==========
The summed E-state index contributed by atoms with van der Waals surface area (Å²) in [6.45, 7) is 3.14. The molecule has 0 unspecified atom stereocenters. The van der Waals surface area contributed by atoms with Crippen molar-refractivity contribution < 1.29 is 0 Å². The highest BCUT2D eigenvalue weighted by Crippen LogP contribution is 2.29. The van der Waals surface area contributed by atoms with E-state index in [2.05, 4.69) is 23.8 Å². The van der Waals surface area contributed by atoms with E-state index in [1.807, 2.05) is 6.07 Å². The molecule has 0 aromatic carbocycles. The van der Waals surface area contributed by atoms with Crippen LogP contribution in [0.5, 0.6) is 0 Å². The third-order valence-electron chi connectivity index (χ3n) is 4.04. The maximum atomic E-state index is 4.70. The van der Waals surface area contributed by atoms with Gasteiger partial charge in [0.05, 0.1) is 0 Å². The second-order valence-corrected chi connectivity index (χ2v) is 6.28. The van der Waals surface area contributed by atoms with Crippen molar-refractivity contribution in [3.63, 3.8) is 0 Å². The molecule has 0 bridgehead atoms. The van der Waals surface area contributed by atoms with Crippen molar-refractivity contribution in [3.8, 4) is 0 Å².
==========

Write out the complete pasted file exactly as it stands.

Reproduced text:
The summed E-state index contributed by atoms with van der Waals surface area (Å²) in [6.45, 7) is 3.14. The molecule has 0 unspecified atom stereocenters. The van der Waals surface area contributed by atoms with Crippen molar-refractivity contribution < 1.29 is 0 Å². The highest BCUT2D eigenvalue weighted by Crippen LogP contribution is 2.29. The van der Waals surface area contributed by atoms with E-state index in [2.05, 4.69) is 23.8 Å². The van der Waals surface area contributed by atoms with E-state index in [1.807, 2.05) is 6.07 Å². The molecule has 0 aromatic carbocycles. The van der Waals surface area contributed by atoms with Crippen LogP contribution in [0.5, 0.6) is 0 Å². The third-order valence-electron chi connectivity index (χ3n) is 4.04. The maximum atomic E-state index is 4.70. The van der Waals surface area contributed by atoms with Gasteiger partial charge in [0.05, 0.1) is 0 Å². The second-order valence-corrected chi connectivity index (χ2v) is 6.28. The van der Waals surface area contributed by atoms with Crippen molar-refractivity contribution in [3.63, 3.8) is 0 Å². The molecule has 0 bridgehead atoms. The van der Waals surface area contributed by atoms with Crippen molar-refractivity contribution in [3.8, 4) is 0 Å².